THE Ministry of Health is in the process of upgrading a number of health facilities to what is described as ‘smart hospitals.’ Four public health institutions have been identified to be upgraded to the status of smart hospitals. These are the Diamond Diagnostic Centre, the Lenora Diagnostic Centre, the Maburama Regional Hospital and the Paramakatoi Health Centre.
The projects are being done in partnership with the Pan-American Health Organisation (PAHO) and the United Kingdom Department for International Development (DFID), which is providing financial support. A sum of US$4.175M has been allocated by the British Government to upgrade the restructuring processes.
The Smart Hospital initiative is not unique to Guyana and has already been implemented in several Caribbean countries and in Latin America. It has already demonstrated its cost-effectiveness and resilience, especially during times of natural disasters.
Natural disasters and extreme weather conditions can cause severe disruptions to health services and consequently endanger lives in times of natural disasters. Guyana, as the recent flood situation has demonstrated, is vulnerable to natural disasters, and as such, the Smart Hospital initiative is both timely and necessary.
These are indeed forward-looking initiatives on the part of the Ministry of Health, which, along with its several development partners, have been very proactive in terms of improving both access to health care to the Guyanese people and the quality of such care.
It is no secret that despite the several interventions by the ministry to upgrade the quality of health care delivery, much more remains to be done. Many who could afford will rather go to a private hospital to take care of their medical needs. There are all manner of allegations made by members of the public over long delays in getting treatment at public health institutions, especially at the Georgetown Public Hospital Corporation (GPHC). Some of the concerns raised have to do with the attitude of health professionals, which border on issues of professionalism and in some cases, work ethic.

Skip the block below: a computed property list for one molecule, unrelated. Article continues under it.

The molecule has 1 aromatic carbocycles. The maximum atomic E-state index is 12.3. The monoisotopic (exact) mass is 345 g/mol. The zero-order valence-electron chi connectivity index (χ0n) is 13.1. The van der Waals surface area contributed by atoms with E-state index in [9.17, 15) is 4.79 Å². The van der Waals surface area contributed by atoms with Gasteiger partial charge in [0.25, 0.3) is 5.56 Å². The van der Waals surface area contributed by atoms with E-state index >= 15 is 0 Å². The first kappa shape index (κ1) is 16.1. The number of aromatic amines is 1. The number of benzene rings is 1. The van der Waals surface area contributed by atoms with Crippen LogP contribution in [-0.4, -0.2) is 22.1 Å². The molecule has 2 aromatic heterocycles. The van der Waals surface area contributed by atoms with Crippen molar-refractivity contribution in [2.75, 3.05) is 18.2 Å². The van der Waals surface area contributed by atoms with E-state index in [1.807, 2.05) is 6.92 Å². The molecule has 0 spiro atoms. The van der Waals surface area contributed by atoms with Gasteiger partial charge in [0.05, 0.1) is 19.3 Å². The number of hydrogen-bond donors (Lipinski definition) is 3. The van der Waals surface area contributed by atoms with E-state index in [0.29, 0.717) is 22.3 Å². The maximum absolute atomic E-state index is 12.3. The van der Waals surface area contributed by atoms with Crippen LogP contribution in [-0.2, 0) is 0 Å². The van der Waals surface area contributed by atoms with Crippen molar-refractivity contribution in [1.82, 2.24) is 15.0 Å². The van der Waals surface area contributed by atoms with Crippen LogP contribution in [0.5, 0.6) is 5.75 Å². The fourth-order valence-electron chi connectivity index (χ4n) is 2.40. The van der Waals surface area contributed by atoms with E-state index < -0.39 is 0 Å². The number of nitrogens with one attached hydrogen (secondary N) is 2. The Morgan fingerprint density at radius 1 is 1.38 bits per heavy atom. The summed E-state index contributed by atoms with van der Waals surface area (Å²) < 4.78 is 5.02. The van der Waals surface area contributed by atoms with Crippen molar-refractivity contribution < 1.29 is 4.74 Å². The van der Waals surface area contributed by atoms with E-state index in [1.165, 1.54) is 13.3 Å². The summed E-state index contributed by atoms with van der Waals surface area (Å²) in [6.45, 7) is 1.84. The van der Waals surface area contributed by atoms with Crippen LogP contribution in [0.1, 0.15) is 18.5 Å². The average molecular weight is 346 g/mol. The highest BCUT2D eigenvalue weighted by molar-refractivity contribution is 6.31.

There is perhaps a case for more work to be done in terms of customer care by health care professionals. This is not to take away from the vast number of hard-working and dedicated professionals, many of whom work beyond the normal call of duty. In fact, the government has allocated $400 million dollars payout for nurses in 2021 for exemplary services during the COVID-19 pandemic. This is in addition to an overall seven per cent increase to all public servants.
The fact is that the vast majority of Guyanese have little choice in terms of accessing health care and most end up at public health care facilities, especially the GPHC, which is the only referral hospital in the country. It is against this background that the PPP/C administration is seeking to modernise public health institutions all across the country. The Smart Hospital initiative is designed to improve hospital resilience and strengthen structural and operational aspects through greener technologies. This approach is consistent with the low-carbon development trajectory of the country. Apart from resilience and the utilisation of greener energy, it is also much more cost-effective and environmentally friendly.
The PPP/C administration has placed much emphasis on the upgrading of health institutions and facilities and in the training of doctors, nurses and other health professionals and billions of dollars are spent annually on the procurement of drugs and medical equipment. In fact, the health sector has received the largest budgetary allocation due in part to the COVID-19 pandemic, but more fundamentally to reach a point in which Guyanese receive the best health care in the Caribbean.
The Smart Hospital Initiative is yet another step in that direction for which the PPP/C administration must be given credit. As mentioned earlier, this is indeed a forward-looking initiative and it is only a matter of time before more such institutions come on board.